A recent search on the Shodan computer search engine found more than 20,000 Niagara AX systems connected to the Internet.

Hackers illegally accessed the Internet-connected controls to a New Jersey-based company’s internal heating and air-conditioning system by exploiting a backdoor in a widely used piece of software, according to a recently published memo issued by the FBI.

The backdoor was contained in older versions of the Niagara AX Framework, which is used to remotely control boiler, heating, fire detection, and surveillance systems for the Pentagon, the FBI, the US Attorney’s Office, and the Internal Revenue Service, among many others. The exploit gave hackers using multiple unauthorized US and international IP addresses access to a “Graphical User Interface (GUI), which provided a floor plan layout of the office, with control fields and feedback for each office and shop area,” according to the memo, which was issued in July. “All areas of the office were clearly labeled with employee names or area names.”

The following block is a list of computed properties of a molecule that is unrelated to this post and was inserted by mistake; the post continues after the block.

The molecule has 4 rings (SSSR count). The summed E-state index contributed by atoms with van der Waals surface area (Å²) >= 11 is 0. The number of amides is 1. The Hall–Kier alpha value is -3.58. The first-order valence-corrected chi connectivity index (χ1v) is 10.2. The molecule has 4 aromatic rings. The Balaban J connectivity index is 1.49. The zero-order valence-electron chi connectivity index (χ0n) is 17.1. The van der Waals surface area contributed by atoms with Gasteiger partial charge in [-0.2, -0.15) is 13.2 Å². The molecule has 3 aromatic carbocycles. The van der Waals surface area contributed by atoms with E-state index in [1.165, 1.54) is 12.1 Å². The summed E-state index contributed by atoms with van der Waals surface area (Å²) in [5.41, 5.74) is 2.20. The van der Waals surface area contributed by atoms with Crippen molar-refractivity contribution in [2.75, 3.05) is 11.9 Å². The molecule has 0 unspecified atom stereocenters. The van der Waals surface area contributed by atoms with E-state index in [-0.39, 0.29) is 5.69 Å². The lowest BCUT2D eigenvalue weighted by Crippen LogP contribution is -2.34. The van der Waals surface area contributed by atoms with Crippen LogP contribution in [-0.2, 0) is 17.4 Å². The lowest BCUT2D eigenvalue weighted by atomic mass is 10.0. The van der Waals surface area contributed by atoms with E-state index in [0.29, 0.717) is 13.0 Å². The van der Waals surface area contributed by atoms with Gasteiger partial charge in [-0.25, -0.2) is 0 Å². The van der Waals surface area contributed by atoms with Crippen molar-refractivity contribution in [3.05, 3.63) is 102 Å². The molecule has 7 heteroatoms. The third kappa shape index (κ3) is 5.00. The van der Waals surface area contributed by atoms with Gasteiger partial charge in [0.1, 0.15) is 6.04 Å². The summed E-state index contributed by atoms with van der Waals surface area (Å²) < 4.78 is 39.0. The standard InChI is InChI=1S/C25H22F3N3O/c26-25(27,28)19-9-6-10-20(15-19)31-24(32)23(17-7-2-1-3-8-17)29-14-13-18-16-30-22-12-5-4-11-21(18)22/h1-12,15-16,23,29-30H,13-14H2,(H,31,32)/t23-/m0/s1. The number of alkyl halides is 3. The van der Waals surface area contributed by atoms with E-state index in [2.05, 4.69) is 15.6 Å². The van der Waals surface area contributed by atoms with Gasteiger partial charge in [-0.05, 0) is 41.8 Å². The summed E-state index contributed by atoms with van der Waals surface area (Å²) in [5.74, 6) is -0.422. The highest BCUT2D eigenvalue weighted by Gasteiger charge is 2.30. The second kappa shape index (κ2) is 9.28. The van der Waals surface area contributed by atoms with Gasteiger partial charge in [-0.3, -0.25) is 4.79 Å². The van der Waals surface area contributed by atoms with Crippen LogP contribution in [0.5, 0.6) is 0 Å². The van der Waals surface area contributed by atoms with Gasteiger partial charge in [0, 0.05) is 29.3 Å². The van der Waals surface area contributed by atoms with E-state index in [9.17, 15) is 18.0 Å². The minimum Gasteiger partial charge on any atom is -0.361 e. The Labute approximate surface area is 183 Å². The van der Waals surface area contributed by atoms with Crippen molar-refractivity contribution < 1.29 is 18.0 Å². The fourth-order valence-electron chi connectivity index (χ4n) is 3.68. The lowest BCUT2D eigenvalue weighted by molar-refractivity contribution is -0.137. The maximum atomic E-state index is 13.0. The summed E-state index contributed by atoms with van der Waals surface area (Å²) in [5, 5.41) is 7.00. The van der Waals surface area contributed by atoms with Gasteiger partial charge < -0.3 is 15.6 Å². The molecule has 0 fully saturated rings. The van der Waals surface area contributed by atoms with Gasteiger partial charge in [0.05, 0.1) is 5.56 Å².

An IT contractor for the unnamed business told FBI agents the “Niagara control box was directly connected to the Internet with no interposing firewall,” according to the memo, which was published Saturday by Public Intelligence. The website has an established track record of posting authentic government documents. Barbara Woodruff, a spokeswoman in the Newark, New Jersey division of the FBI, where the memo originated, said the document appeared to be authentic.

Read 8 remaining paragraphs | Comments

via Ars Technica » Technology Lab http://feeds.arstechnica.com/~r/arstechnica/technology-lab/~3/Vqb6kYxTm1o/

Advertisements